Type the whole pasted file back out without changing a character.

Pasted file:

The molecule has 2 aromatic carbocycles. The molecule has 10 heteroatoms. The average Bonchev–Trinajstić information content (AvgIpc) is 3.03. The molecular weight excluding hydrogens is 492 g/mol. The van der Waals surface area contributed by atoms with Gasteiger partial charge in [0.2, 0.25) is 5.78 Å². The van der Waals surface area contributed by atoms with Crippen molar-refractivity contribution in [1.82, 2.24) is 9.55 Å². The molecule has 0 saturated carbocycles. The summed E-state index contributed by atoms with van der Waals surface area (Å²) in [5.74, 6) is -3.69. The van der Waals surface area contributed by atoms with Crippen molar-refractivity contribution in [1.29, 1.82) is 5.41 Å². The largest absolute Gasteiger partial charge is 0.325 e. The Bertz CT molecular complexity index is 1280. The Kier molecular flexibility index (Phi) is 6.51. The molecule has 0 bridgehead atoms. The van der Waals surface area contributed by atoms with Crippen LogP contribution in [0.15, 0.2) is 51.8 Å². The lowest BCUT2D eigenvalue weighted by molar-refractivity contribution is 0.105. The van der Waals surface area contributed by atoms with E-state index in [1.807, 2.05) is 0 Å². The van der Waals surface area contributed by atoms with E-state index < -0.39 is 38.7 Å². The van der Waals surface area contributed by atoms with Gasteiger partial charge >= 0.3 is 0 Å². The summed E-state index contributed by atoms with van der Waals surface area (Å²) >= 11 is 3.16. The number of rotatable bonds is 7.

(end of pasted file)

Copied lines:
The molecule has 2 aromatic carbocycles. The molecule has 10 heteroatoms. The average Bonchev–Trinajstić information content (AvgIpc) is 3.03. The molecular weight excluding hydrogens is 492 g/mol. The van der Waals surface area contributed by atoms with Gasteiger partial charge in [0.2, 0.25) is 5.78 Å². The van der Waals surface area contributed by atoms with Crippen molar-refractivity contribution in [1.82, 2.24) is 9.55 Å². The molecule has 0 saturated carbocycles. The summed E-state index contributed by atoms with van der Waals surface area (Å²) in [5.74, 6) is -3.69. The van der Waals surface area contributed by atoms with Crippen molar-refractivity contribution in [1.29, 1.82) is 5.41 Å². The largest absolute Gasteiger partial charge is 0.325 e. The Bertz CT molecular complexity index is 1280. The Kier molecular flexibility index (Phi) is 6.51. The molecule has 0 bridgehead atoms. The van der Waals surface area contributed by atoms with Crippen LogP contribution in [0.15, 0.2) is 51.8 Å². The lowest BCUT2D eigenvalue weighted by molar-refractivity contribution is 0.105. The van der Waals surface area contributed by atoms with E-state index in [1.807, 2.05) is 0 Å². The van der Waals surface area contributed by atoms with E-state index < -0.39 is 38.7 Å². The van der Waals surface area contributed by atoms with Gasteiger partial charge >= 0.3 is 0 Å². The summed E-state index contributed by atoms with van der Waals surface area (Å²) >= 11 is 3.16. The number of rotatable bonds is 7.